Abstract: MotivationSegmental duplications (SDs) or low-copy repeats, are segments of DNA > 1 Kbp with high sequence identity that are copied to other regions of the genome. SDs are among the most important sources of evolution, a common cause of genomic structural variation and several are associated with diseases of genomic origin including schizophrenia and autism. Despite their functional importance, SDs present one of the major hurdles for de novo genome assembly due to the ambiguity they cause in building and traversing both state-of-the-art overlap-layout-consensus and de Bruijn graphs. This causes SD regions to be misassembled, collapsed into a unique representation, or completely missing from assembled reference genomes for various organisms. In turn, this missing or incorrect information limits our ability to fully understand the evolution and the architecture of the genomes. Despite the essential need to accurately characterize SDs in assemblies, there has been only one tool that was developed for this purpose, called Whole-Genome Assembly Comparison (WGAC); its primary goal is SD detection. WGAC is comprised of several steps that employ different tools and custom scripts, which makes this strategy difficult and time consuming to use. Thus there is still a need for algorithms to characterize within-assembly SDs quickly, accurately, and in a user friendly manner.ResultsHere we introduce SEgmental Duplication Evaluation Framework (SEDEF) to rapidly detect SDs through sophisticated filtering strategies based on Jaccard similarity and local chaining. We show that SEDEF accurately detects SDs while maintaining substantial speed up over WGAC that translates into practical run times of minutes instead of weeks. Notably, our algorithm captures up to 25% ‘pairwise error’ between segments, whereas previous studies focused on only 10%, allowing us to more deeply track the evolutionary history of the genome.Availability and implementationSEDEF is available at
      PubDate: Sat, 08 Sep 2018 00:00:00 GMT
      DOI: 10.1093/bioinformatics/bty586
      Issue No: Vol. 34, No. 17 (2018)
  • PAIPline: pathogen identification in metagenomic and clinical next
           generation sequencing samples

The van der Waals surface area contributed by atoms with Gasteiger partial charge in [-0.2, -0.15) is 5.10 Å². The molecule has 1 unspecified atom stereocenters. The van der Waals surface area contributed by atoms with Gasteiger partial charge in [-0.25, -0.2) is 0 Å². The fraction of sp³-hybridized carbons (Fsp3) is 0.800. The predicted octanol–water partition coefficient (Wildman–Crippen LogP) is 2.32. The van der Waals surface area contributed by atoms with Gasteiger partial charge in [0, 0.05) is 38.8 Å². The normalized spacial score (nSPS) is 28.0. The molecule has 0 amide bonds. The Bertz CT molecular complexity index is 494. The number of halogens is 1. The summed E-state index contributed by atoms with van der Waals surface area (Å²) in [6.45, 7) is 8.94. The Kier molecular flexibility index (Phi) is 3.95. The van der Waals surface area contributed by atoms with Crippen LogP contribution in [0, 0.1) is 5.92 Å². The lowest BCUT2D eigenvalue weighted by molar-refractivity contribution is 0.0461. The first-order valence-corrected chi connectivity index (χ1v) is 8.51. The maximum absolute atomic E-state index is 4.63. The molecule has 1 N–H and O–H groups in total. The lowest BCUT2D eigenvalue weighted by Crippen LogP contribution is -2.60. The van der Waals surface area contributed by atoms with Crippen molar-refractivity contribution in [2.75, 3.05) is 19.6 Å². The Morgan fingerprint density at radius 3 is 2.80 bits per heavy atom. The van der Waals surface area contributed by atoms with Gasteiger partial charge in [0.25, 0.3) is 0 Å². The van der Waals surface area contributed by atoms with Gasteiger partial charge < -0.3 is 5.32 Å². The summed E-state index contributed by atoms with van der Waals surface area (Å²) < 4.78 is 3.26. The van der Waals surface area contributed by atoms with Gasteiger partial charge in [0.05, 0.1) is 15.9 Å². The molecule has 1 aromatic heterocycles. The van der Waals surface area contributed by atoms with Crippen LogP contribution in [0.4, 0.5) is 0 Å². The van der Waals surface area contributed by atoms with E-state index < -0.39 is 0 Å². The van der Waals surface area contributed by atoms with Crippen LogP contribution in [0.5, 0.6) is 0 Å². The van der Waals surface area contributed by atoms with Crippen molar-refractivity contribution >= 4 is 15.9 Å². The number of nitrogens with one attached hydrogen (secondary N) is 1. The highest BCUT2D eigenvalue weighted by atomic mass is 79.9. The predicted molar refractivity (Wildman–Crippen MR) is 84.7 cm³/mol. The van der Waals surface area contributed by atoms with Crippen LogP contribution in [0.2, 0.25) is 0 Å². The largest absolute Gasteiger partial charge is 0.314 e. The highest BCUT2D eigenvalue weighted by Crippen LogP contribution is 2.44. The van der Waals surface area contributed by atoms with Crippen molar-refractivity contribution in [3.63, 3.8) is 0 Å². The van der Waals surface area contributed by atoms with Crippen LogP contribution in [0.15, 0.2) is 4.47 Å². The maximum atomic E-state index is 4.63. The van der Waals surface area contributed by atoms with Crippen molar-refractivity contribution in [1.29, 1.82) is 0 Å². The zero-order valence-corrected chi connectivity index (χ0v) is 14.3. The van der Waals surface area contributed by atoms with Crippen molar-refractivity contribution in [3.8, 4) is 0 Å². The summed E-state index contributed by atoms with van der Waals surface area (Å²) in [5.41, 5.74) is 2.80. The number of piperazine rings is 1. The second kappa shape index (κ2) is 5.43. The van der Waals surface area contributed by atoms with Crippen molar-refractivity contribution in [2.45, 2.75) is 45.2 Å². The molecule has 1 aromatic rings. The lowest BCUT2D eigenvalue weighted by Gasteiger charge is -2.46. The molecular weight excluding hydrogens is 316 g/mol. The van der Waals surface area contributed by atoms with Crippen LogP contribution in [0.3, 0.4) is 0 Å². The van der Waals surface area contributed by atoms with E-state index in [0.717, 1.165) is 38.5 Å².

• Authors: Andrusch A; Dabrowski P, Klenner J, et al.
      Abstract: MotivationNext generation sequencing (NGS) has provided researchers with a powerful tool to characterize metagenomic and clinical samples in research and diagnostic settings. NGS allows an open view into samples useful for pathogen detection in an unbiased fashion and without prior hypothesis about possible causative agents. However, NGS datasets for pathogen detection come with different obstacles, such as a very unfavorable ratio of pathogen to host reads. Alongside often appearing false positives and irrelevant organisms, such as contaminants, tools are often challenged by samples with low pathogen loads and might not report organisms present below a certain threshold. Furthermore, some metagenomic profiling tools are only focused on one particular set of pathogens, for example bacteria.ResultsWe present PAIPline, a bioinformatics pipeline specifically designed to address problems associated with detecting pathogens in diagnostic samples. PAIPline particularly focuses on userfriendliness and encapsulates all necessary steps from preprocessing to resolution of ambiguous reads and filtering up to visualization in a single tool. In contrast to existing tools, PAIPline is more specific while maintaining sensitivity. This is shown in a comparative evaluation where PAIPline was benchmarked along other well-known metagenomic profiling tools on previously published well-characterized datasets. Additionally, as part of an international cooperation project, PAIPline was applied to an outbreak sample of hemorrhagic fevers of then unknown etiology. The presented results show that PAIPline can serve as a robust, reliable, user-friendly, adaptable and generalizable stand-alone software for diagnostics from NGS samples and as a stepping stone for further downstream analyses.Availability and implementationPAIPline is freely available under